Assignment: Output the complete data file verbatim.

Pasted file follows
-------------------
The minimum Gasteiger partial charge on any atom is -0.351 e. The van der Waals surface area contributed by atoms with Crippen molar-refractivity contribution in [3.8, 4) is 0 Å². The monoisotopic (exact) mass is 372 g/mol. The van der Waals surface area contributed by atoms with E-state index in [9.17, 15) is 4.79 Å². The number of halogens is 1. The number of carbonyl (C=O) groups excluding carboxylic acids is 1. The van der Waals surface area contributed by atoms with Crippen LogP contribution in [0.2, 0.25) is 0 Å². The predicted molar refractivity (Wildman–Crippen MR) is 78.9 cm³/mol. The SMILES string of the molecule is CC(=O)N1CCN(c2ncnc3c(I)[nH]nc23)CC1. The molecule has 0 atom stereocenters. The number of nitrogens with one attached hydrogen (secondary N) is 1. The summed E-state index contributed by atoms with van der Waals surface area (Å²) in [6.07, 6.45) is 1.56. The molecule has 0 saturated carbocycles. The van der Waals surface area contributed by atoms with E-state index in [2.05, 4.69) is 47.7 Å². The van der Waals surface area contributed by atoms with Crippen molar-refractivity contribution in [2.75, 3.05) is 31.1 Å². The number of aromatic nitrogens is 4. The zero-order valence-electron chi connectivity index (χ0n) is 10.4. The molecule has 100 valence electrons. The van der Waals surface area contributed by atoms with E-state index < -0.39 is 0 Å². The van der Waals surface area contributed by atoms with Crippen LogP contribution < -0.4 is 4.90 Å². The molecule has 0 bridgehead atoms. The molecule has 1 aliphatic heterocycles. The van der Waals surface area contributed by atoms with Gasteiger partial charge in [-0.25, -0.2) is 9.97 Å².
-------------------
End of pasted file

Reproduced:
The minimum Gasteiger partial charge on any atom is -0.351 e. The van der Waals surface area contributed by atoms with Crippen molar-refractivity contribution in [3.8, 4) is 0 Å². The monoisotopic (exact) mass is 372 g/mol. The van der Waals surface area contributed by atoms with E-state index in [9.17, 15) is 4.79 Å². The number of halogens is 1. The number of carbonyl (C=O) groups excluding carboxylic acids is 1. The van der Waals surface area contributed by atoms with Crippen LogP contribution in [0.2, 0.25) is 0 Å². The predicted molar refractivity (Wildman–Crippen MR) is 78.9 cm³/mol. The SMILES string of the molecule is CC(=O)N1CCN(c2ncnc3c(I)[nH]nc23)CC1. The molecule has 0 atom stereocenters. The number of nitrogens with one attached hydrogen (secondary N) is 1. The summed E-state index contributed by atoms with van der Waals surface area (Å²) in [6.07, 6.45) is 1.56. The molecule has 0 saturated carbocycles. The van der Waals surface area contributed by atoms with E-state index in [2.05, 4.69) is 47.7 Å². The van der Waals surface area contributed by atoms with Crippen molar-refractivity contribution in [2.75, 3.05) is 31.1 Å². The number of aromatic nitrogens is 4. The zero-order valence-electron chi connectivity index (χ0n) is 10.4. The molecule has 100 valence electrons. The van der Waals surface area contributed by atoms with E-state index < -0.39 is 0 Å². The van der Waals surface area contributed by atoms with Crippen LogP contribution < -0.4 is 4.90 Å². The molecule has 0 bridgehead atoms. The molecule has 1 aliphatic heterocycles. The van der Waals surface area contributed by atoms with Gasteiger partial charge in [-0.25, -0.2) is 9.97 Å².